Cemeteries, mausoleums and burial places in Germany

Holocaust Memorial

The Memorial to the Murdered Jews of Europe, also known as the Holocaust Memorial is dedicated to the Jewish victims of the Holocaust, designed by architect Peter Eisenman and engineer Buro Happold. It consists of a 19,000 m2 site covered with 2,711 concrete slabs arranged in a grid pattern on a sloping field. They are organized in rows, 54 of them going north-south, and 87 heading east-west at right angles but set slight ...
Founded: 2003 | Location: Berlin, Germany

New Town Hall

Leipzig New Town Hall (Neues Rathaus) is the seat of the Leipzig city administration since 1905. It stands within the Leipzig"s 'ring road' on the southwest corner opposite the city library at Martin-Luther-Ring. The main tower is, at 114.8 meters, the tallest city hall tower in Germany. In 1895 the city of Leipzig was granted the site of the Pleissenburg by the Kingdom of Saxony to build a new tow ...
Founded: 1899 | Location: Leipzig, Germany

Württemberg Mausoleum

The Württemberg Mausoleum is a memorial standing on the peak of Württemberg Hill at the westernmost end of Schurwald woods overlooking the Neckar river. The memorial was built for Catherine Pavlovna of Russia (1788–1819), the second wife of William I of Württemberg (1781–1864). The remains of William I and his daughter Maria Friederike Charlotte of Württemberg (1816–1887) are also hou ...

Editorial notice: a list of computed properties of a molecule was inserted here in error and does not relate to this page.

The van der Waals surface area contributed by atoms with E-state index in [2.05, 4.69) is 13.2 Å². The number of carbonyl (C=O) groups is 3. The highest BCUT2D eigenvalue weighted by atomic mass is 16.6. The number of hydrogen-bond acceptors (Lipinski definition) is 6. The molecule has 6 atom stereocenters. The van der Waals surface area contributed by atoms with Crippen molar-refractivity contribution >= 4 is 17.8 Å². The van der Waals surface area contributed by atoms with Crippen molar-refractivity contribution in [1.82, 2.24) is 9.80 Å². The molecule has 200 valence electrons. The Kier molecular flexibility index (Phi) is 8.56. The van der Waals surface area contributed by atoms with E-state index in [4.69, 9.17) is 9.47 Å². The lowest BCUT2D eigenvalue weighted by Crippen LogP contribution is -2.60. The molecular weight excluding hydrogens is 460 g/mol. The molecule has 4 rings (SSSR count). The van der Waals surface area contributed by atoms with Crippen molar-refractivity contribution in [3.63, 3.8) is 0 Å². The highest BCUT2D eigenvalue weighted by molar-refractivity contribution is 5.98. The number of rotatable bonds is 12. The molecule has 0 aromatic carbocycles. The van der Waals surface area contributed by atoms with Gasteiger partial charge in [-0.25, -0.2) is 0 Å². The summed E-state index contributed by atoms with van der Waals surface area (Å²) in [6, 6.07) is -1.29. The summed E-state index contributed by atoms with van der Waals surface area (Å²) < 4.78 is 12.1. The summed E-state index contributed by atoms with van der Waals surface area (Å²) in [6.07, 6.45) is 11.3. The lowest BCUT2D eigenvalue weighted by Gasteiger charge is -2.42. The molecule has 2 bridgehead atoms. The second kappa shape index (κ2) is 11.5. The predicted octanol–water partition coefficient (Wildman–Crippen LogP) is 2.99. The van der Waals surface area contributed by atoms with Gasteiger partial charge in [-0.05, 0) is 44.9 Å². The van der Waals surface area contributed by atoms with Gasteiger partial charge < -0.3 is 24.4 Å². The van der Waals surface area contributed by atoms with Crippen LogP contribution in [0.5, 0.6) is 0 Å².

Founded: 1820-1824 | Location: Untertürkheim, Germany

St. Rochus Cemetery

St. Rochus Cemetery (Rochusfriedhof) was created in late 1510s to bury the victims of the plague epidemic of 1517-18. To avoid spreading the disease, city authorities decided to build the cemetery at some distance from the city, so St. Rochus is located outside the old city wall. The cemetery was finally consecrated on 21 March 1519. St. Rochus Chapel was built in 1520–21. The architect was Hans Beheim the Elder, wh ...
Founded: 1517-1520 | Location: Nuremberg, Germany

Ducal Vault